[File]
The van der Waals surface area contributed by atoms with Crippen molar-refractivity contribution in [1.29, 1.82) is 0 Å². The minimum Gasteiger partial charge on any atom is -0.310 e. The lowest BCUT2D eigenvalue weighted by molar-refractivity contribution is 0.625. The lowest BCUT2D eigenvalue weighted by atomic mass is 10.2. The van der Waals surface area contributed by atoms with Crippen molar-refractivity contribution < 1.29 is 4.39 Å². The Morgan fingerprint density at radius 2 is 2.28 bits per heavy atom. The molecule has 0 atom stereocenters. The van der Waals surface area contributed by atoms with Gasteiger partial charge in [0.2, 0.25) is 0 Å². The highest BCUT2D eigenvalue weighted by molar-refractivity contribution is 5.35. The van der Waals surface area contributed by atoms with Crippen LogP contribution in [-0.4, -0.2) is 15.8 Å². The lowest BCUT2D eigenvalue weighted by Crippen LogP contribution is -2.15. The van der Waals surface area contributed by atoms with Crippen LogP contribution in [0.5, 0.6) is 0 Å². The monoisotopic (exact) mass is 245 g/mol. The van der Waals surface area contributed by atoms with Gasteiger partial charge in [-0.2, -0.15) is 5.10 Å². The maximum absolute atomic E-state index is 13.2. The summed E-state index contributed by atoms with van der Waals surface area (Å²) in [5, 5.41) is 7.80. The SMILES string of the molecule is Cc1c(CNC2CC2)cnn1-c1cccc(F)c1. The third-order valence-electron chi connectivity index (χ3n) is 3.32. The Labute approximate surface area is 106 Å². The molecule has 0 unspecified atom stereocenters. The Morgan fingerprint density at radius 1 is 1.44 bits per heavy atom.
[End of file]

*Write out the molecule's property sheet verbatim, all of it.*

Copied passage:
The van der Waals surface area contributed by atoms with Crippen molar-refractivity contribution in [1.29, 1.82) is 0 Å². The minimum Gasteiger partial charge on any atom is -0.310 e. The lowest BCUT2D eigenvalue weighted by molar-refractivity contribution is 0.625. The lowest BCUT2D eigenvalue weighted by atomic mass is 10.2. The van der Waals surface area contributed by atoms with Crippen molar-refractivity contribution < 1.29 is 4.39 Å². The Morgan fingerprint density at radius 2 is 2.28 bits per heavy atom. The molecule has 0 atom stereocenters. The van der Waals surface area contributed by atoms with Gasteiger partial charge in [0.2, 0.25) is 0 Å². The highest BCUT2D eigenvalue weighted by molar-refractivity contribution is 5.35. The van der Waals surface area contributed by atoms with Crippen LogP contribution in [-0.4, -0.2) is 15.8 Å². The lowest BCUT2D eigenvalue weighted by Crippen LogP contribution is -2.15. The van der Waals surface area contributed by atoms with Crippen LogP contribution in [0.5, 0.6) is 0 Å². The monoisotopic (exact) mass is 245 g/mol. The van der Waals surface area contributed by atoms with Gasteiger partial charge in [-0.2, -0.15) is 5.10 Å². The maximum absolute atomic E-state index is 13.2. The summed E-state index contributed by atoms with van der Waals surface area (Å²) in [5, 5.41) is 7.80. The SMILES string of the molecule is Cc1c(CNC2CC2)cnn1-c1cccc(F)c1. The third-order valence-electron chi connectivity index (χ3n) is 3.32. The Labute approximate surface area is 106 Å². The molecule has 0 unspecified atom stereocenters. The Morgan fingerprint density at radius 1 is 1.44 bits per heavy atom.